Keynote Speaker Advises Cautious Zeal in Pursuit of Social Justice
In her lecture, “Against Pearl Clutching: Rebels, Renegades and Critical Resistance,” Otelia Cromwell Day keynote speaker Latoya Peterson used images, videos and quotes to pose provocative questions about what makes a social movement, how we can build and maintain better coalitions, and how each of us plays an active role in social justice.
To begin, says Peterson, you must have the courage to refute the “pearl clutchers”—those who resist change out of fear that the new generation is falling apart, and that things have become irrevocably broken. “There will always be opposition,” she says.
“Your job is to blow that up, but we must also interrogate ourselves to look for ways that our movements have failed in the past, so we don’t repeat them.”
As the editor and owner of the blog Racialicious, which studies the intersection of race and pop culture, Peterson has made it a point to analyze missteps, from civil rights to contemporary SlutWalks. One is that movements can become condensed, getting hooked on a single narrative that erases key partnerships or the “wholeness of events.” Civil rights stories, for example, typically disregard the issue of black women protecting themselves from rape by white men. She referenced the book At the Dark End of the Street, which she says depicts this critical, although forgotten, side of the story.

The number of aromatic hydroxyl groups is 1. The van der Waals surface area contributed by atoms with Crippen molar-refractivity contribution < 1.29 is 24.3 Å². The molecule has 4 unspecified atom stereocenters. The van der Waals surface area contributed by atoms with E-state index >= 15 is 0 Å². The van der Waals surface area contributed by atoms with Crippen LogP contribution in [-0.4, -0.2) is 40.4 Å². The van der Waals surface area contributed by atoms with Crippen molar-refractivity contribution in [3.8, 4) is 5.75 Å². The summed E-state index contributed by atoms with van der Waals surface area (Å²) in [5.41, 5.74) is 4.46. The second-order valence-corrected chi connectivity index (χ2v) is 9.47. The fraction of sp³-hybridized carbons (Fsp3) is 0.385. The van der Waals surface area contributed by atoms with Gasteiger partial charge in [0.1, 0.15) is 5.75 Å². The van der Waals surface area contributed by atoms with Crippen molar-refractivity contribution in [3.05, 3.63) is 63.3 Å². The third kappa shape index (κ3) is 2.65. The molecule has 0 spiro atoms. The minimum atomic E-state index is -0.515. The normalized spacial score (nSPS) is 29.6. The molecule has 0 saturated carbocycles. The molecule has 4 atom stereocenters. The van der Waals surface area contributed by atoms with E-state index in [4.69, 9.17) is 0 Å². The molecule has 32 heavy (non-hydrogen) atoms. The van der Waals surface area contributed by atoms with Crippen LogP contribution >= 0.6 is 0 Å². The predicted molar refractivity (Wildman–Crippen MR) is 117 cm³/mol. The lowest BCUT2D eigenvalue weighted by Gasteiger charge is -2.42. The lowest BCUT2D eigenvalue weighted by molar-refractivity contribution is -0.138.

Another example came from Spike Lee’s movie Malcolm X, in which the assassination scene excludes the fact that Asian American activist Yuri Kochiyama was there, holding her friend’s head after he was shot.
Peterson cautioned that people involved in a movement may not have the same goals or principles. “Coming together for a common cause doesn’t mean we check all our baggage at the door,” she said. For example, “gender solidarity is not equivalent to racial solidarity.” She showed a 1970s photo of a woman holding a feminist sign displaying the quote “Woman is the nigger of the world.”
Peterson challenged the audience to carefully consider how we frame and tell stories. Social justice, she conceded, is deeply complicated and multilayered. We must promote conversation, not one-sided arguments.
Laughter filled the auditorium in response to the online video Shit Girls Say, which spawned numerous memes. The original message was subverted to depict a wide variety of ethnic, racial, and gender stereotypes, through follow-ons such as Shit Asian Girls Say, and Shit White Girls Say to Latinos.
Peterson also advised students to recognize the “academia/activism gap.” “Academia thinks, ponders, and complicates, and activism simplifies to mobilize.”
To move forward, you sometimes have to solve one problem and ignore others, she noted. You may have to question the ideals you bring into organizing if they don’t solve a core issue.
Despite her cautionary tale, Peterson’s optimistic conclusion inspired a rousing standing ovation. She shared the words of Yuri Kochiyama: “Don’t become too narrow. Live fully. Meet all kinds of people. You’ll learn something from everyone. Follow what you feel in your heart.”
“With that,” said Peterson, “I leave the next steps to you.”